The end results have been massive changes in the employer of choice coupled with a deep erosion of the state responsibilities for providing welfare for the citizens, who have seen a radical rise in the number of unemployed-with-no-benefits-whatsoever. Meanwhile, private capitalists will simply not be able to keep up with creating adequate employment fast enough (naively assuming, of course, that they would want to, in the first place) for all the workers being rendered unemployed due to the lack of investment in the agricultural structures that previously provided a way of making a living for millions of people. It must be noted that at least 55% of the Chinese people still live in the countryside; so for the foreseeable future the streaming of the unemployed from the country to the city will continue.

As openly recognized in the official press, “The continuing reform of State-owned enterprises will create a huge number of laid-off workers, who will find it difficult to find new jobs, [Tian Chengping, minister of labor and social security] said. Moreover, about 5 million college graduates, the largest number in history, will enter the job market this year, in addition to surplus rural laborers swarming into cities for work, Tian said … [estimating] that there will be 24 million job seekers this year, but only half will find a job,” (China Daily, March 14, 2007).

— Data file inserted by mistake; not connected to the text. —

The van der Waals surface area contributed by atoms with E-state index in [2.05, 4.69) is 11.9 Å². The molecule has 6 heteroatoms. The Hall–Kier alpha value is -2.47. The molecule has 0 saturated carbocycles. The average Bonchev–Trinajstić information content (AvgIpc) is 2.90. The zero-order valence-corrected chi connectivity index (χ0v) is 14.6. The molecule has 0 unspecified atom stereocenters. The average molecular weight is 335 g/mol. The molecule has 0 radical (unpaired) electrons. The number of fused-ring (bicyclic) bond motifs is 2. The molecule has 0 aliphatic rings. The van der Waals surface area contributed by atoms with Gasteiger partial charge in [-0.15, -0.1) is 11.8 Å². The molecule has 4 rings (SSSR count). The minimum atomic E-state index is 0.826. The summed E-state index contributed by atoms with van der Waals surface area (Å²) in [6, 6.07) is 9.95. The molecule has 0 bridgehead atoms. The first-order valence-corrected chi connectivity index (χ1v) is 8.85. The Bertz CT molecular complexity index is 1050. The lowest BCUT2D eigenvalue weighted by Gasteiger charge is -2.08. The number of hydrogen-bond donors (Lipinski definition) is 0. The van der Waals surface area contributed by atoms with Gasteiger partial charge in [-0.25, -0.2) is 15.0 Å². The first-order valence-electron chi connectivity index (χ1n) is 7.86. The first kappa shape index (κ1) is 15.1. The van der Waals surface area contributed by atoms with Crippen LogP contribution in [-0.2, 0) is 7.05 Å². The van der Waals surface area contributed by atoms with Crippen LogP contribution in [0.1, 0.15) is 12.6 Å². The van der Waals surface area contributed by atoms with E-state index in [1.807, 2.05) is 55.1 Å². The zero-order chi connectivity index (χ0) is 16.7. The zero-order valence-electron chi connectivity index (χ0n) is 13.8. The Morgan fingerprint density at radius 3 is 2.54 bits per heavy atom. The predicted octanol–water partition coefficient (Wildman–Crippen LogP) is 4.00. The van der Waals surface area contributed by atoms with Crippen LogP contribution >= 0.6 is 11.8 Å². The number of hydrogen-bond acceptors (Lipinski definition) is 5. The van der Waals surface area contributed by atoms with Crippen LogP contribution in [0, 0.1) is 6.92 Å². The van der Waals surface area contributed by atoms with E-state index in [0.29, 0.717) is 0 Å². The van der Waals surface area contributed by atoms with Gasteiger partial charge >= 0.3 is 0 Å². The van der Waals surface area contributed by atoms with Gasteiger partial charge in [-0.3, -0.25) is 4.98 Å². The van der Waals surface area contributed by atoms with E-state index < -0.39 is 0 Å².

The social reality for a majority of Chinese working classes therefore is a pincer type squeeze: high levels of unemployment plus zero social safety networks. In this situation, therefore, the prospects of making a living through the gray market producing, distributing and selling fake goods is the only thing that has so far prevented (delayed?) a unified rebellion by millions of workers, very poor and badly angry, since they live in a nominally communist society and therefore know who is supposed to own the socially produced wealth.

In this year’s National People’s Congress, in the piece of legislation to do with taxation, tax rates for both domestic and foreign-owned companies are to be set at 25%. At the moment, the income tax rate for domestic enterprises stands at 33%, while it is 15% for foreign-owned enterprises. Since most of the wealth here is created by (workers employed by) foreign-owned capital, the new tax structure is intended to increase state revenues, as well as level the playing field for its own moneyed men. The added revenues, officials hope, will pay for some of the promises made in last year’s NPC under the banner of ‘Socialist Countryside’ (for things like free education) meant to make life slightly more bearable in the countryside.